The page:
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Images capture culture, history, geography of Yellow River

Author  :  GE JIANXIONG     Source  :    Chinese Social Sciences Today     2019-09-17

 

Memory of the Past

Image Archives of Natural and Human Heritages of Chinese Rivers: Yellow River is part of the National Key Book Publishing Plan as part of the 13th Five-Year Plan. It made its debut at the 2019 Beijing International Book Fair on Aug. 21–25. The series consists of three books, including Memory of Mountains and Waters, Memory of the Past and Our Memory. With more than 1,000 pieces selected from around 100,000 precious photos taken by photographer Zheng Yunfeng in the 1980s, Ge Jianxiong, a famous historical geographer, presents us with the culture of the Yellow River from the perspectives of geography, history, architecture, art, folklore and religion, etc. This article mainly focuses on Memory of the Past

Early civilizations were widely distributed throughout China. The Yellow River, the middle and lower reaches of the Yangtze River, and the West Liaohe River are all important areas of origin. However, the Yellow River basin is undoubtedly the most important and the primary area of early civilization in China. It has always been the mother river of the Chinese nation, the cradle of the Chinese civilization.

There have been many ancient civilizations along the Yellow River: the Peiligang culture, the Yangshao culture (including the Banpo site, the Jiangzhai site and the Miaodigou site), the Majiayao culture, the Banshan-Machang culture, the Dawenkou culture and the Longshan culture. 

It’s not by chance that the Yellow River basin remained as China’s most developed area from the Paleolithic Age to the Neolithic Age. With the primitive and backward productivity at the time, the natural environment played a decisive role in human activity. At that time, the temperature of the Yellow River Basin was relatively higher than it is at present, and its original environment had not been damaged or interfered with. Therefore, most places were suitable for human survival and development; exhibiting appropriate terrain, mild climates and abundant precipitation. They were close to water but able to evade flooding, in reach of sufficient animals and plants for hunting or gathering, and fertile and loose soil for the cultivation of crops. Outside the Yellow River basin, although similar areas existed, large-scale areas with similar advantages were still lacking.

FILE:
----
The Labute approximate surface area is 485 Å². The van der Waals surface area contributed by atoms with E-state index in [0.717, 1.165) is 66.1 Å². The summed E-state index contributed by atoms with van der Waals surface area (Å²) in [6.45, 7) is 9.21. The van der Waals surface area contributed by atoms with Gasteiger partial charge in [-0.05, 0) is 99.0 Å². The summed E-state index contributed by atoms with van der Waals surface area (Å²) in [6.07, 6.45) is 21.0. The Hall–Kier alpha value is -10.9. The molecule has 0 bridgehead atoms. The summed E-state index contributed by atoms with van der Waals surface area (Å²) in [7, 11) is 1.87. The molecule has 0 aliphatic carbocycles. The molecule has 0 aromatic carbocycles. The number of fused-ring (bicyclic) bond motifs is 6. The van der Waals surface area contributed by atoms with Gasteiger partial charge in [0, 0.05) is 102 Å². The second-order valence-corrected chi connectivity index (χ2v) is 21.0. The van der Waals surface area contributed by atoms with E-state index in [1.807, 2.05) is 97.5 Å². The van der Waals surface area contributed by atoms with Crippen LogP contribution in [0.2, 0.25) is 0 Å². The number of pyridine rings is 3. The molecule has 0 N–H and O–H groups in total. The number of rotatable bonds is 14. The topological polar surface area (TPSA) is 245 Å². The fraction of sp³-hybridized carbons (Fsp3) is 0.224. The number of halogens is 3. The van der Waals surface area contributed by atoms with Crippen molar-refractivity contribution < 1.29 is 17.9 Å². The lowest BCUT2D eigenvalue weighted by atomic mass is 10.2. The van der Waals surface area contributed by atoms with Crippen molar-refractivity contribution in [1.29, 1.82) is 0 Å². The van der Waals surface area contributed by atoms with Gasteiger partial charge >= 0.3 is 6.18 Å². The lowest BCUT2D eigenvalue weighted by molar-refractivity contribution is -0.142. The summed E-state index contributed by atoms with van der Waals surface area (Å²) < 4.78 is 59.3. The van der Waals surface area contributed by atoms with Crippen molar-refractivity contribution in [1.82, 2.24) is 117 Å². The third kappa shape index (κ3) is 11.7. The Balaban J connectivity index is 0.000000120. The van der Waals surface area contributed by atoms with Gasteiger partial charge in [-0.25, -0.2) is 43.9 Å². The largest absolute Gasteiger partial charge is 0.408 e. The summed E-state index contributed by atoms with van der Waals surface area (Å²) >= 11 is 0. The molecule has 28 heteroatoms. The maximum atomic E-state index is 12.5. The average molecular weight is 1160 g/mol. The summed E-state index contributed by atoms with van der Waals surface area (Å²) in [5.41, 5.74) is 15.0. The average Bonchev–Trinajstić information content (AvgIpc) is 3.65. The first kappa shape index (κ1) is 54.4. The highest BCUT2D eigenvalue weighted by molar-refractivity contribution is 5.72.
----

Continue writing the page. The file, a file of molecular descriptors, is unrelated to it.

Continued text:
The ruling area of the Xia Dynasty (c. 2070–c. 1600 BCE) was located largely within the Yellow River basin. The Shang Dynasty (c. 1600–c. 1046 BCE) spread its rule to the Huaihe River basin in its later period. By the end of the 3rd century BC, the territory of the Qin Dynasty (221–206 BCE) had expanded to the Pearl River basin and the Liaohe River basin, but it was not until the middle of the 13th century that centers of political power left the Yellow River basin. 

 

 

(Edited by YANG LANLAN)

Editor: Yu Hui

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